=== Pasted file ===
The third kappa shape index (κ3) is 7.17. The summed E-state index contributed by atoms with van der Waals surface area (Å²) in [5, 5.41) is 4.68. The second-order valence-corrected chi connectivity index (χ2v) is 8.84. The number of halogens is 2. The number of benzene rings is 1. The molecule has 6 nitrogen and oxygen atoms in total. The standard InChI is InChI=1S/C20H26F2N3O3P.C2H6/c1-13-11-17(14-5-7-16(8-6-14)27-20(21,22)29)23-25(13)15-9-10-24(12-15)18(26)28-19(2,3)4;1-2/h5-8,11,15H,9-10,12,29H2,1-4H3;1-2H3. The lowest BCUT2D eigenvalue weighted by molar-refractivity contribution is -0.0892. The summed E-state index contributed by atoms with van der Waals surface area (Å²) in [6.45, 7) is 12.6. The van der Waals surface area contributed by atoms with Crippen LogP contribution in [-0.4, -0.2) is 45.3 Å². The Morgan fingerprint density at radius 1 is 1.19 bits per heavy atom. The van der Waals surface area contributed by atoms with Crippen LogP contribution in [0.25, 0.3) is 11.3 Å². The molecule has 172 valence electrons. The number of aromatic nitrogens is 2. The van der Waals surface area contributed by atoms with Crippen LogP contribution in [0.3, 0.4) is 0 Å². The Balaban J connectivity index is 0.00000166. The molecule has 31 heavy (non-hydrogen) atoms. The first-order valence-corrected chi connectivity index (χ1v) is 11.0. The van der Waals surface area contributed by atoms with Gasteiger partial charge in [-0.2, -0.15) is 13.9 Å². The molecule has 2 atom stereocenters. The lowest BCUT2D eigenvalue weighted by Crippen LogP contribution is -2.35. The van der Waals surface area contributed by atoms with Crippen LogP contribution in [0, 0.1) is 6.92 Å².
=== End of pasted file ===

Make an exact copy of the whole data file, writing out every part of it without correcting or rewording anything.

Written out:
The third kappa shape index (κ3) is 7.17. The summed E-state index contributed by atoms with van der Waals surface area (Å²) in [5, 5.41) is 4.68. The second-order valence-corrected chi connectivity index (χ2v) is 8.84. The number of halogens is 2. The number of benzene rings is 1. The molecule has 6 nitrogen and oxygen atoms in total. The standard InChI is InChI=1S/C20H26F2N3O3P.C2H6/c1-13-11-17(14-5-7-16(8-6-14)27-20(21,22)29)23-25(13)15-9-10-24(12-15)18(26)28-19(2,3)4;1-2/h5-8,11,15H,9-10,12,29H2,1-4H3;1-2H3. The lowest BCUT2D eigenvalue weighted by molar-refractivity contribution is -0.0892. The summed E-state index contributed by atoms with van der Waals surface area (Å²) in [6.45, 7) is 12.6. The van der Waals surface area contributed by atoms with Crippen LogP contribution in [-0.4, -0.2) is 45.3 Å². The Morgan fingerprint density at radius 1 is 1.19 bits per heavy atom. The van der Waals surface area contributed by atoms with Crippen LogP contribution in [0.25, 0.3) is 11.3 Å². The molecule has 172 valence electrons. The number of aromatic nitrogens is 2. The van der Waals surface area contributed by atoms with Crippen LogP contribution in [0.3, 0.4) is 0 Å². The Balaban J connectivity index is 0.00000166. The molecule has 31 heavy (non-hydrogen) atoms. The first-order valence-corrected chi connectivity index (χ1v) is 11.0. The van der Waals surface area contributed by atoms with Gasteiger partial charge in [-0.2, -0.15) is 13.9 Å². The molecule has 2 atom stereocenters. The lowest BCUT2D eigenvalue weighted by Crippen LogP contribution is -2.35. The van der Waals surface area contributed by atoms with Crippen LogP contribution in [0, 0.1) is 6.92 Å².